February 1943

The signs of the Allied bombing (1943) still visible.

Cagliari, Sardinia, was an important strategic base for the Italian Navy and Air Force during WWII being mid-way between the European Mainland and Africa.
Apart from the harbour, an important naval base, many important military airports were in the outskirts of Cagliari.

Cagliari remained relatively unscathed by the war until February 1943. In that month, the Allies (lead by the US Air Force) launched a series of strikes directed not only against the harbour, airports and factories around Cagliari, but also against the civil population. Cagliari was heavily bombed, not being appropriately prepared to counter an attack of this scale.

According to the stories that my grandmothers told me, the population was also unprepared and the initial wave of allied bombings took many by surprise (including my grandmother, who used to tell me she hid in an alleyway near the port during the first allied bombing, hardly an appropriate sanctuary against that scale of bombing).

After several waves of bombing, many parts of the city were left in a rubble, and after the spring many inhabitants of Cagliari, homeless and fearing for their lives (and the increased rate of crime and instability in the city) decided to leave what remained of the city. Whoever had the possibility moved to villages and small towns in the countryside. The citizens of Cagliari were often hosted in the villages by relatives and/or friends. The villagers shared their houses and whatever little food they had with people from the city with whom they often had very loose connections. It was a very moving display of solidarity between fellow Sardinians.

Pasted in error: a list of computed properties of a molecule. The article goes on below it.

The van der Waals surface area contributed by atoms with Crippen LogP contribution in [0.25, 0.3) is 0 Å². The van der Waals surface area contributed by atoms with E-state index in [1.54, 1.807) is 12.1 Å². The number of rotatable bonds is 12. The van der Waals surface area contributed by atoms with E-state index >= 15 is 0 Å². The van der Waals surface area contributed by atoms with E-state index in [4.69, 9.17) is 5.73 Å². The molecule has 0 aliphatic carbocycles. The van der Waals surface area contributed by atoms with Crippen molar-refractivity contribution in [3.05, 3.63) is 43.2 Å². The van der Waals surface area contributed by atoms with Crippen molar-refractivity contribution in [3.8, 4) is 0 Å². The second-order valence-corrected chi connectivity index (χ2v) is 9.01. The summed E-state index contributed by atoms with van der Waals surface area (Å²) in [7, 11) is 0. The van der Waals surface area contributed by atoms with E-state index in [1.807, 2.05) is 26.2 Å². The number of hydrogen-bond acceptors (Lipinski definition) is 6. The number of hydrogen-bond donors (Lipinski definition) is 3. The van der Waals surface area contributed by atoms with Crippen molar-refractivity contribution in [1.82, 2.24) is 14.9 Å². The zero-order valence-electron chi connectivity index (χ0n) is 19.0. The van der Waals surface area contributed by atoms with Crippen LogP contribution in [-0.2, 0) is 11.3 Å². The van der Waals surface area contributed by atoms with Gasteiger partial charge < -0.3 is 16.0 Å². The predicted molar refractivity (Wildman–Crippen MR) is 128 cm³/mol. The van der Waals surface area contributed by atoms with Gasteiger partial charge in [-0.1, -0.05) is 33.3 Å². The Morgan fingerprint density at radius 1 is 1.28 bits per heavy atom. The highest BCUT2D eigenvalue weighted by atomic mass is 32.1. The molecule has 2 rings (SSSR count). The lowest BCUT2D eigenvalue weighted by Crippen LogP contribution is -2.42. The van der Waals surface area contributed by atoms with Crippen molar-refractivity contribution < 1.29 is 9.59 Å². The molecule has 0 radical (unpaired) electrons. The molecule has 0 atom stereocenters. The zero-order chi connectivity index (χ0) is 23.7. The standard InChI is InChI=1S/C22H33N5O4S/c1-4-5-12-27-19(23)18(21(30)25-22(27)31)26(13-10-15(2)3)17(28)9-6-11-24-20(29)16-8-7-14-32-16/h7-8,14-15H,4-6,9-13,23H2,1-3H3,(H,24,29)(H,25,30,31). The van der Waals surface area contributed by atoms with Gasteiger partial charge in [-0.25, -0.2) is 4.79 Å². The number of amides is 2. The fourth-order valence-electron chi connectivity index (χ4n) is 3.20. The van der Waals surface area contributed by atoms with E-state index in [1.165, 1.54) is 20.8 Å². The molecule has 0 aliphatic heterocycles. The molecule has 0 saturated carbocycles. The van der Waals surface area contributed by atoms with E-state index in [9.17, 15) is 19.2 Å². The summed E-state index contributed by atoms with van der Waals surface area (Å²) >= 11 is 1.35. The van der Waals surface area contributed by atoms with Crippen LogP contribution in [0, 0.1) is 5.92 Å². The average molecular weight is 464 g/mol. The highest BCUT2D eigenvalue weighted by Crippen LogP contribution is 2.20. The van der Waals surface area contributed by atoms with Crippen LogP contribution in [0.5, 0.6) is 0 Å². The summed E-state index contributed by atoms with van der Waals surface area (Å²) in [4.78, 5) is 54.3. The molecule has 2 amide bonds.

After September 1943, when Italy switched side in the war, Cagliari and Sardinia were occupied by the German Army. The German occupation did not last long however, as the Germans retreated to mainland Italy to strengthen their positions there. None of the atrocities perpetuated in Italy took place in Sardinia during the German occupation, also because no partisan movement developed in Sardinia during this period. When the Germans left, the American Army occupied Sardinia.

In my grandmothers' stories, the Germans were always described as orderly. On the contrary, they often referred to the unruly behaviour of American soldiers. The Americans however were pivotal in eradicating malaria from Cagliari. They heavily used the pesticide DDT to sanitise many areas, eradicating malaria almost completely. Until not long ago it was still possible to see walls in the town with a stencilled "DDT" and the date, indicating the date of the sanitation.

The picture above was taken in 2007. This was the rubble left by the bombing of 1943 in the centre of Cagliari, in the spot where a theatre used to be. Over 60 years after the bombing, it was still possible to see the signs of this event.
Soon after I took this picture, the rubble was eventually cleared, and the theatre has been renovated, although it remains an open-air, roofless theatre.

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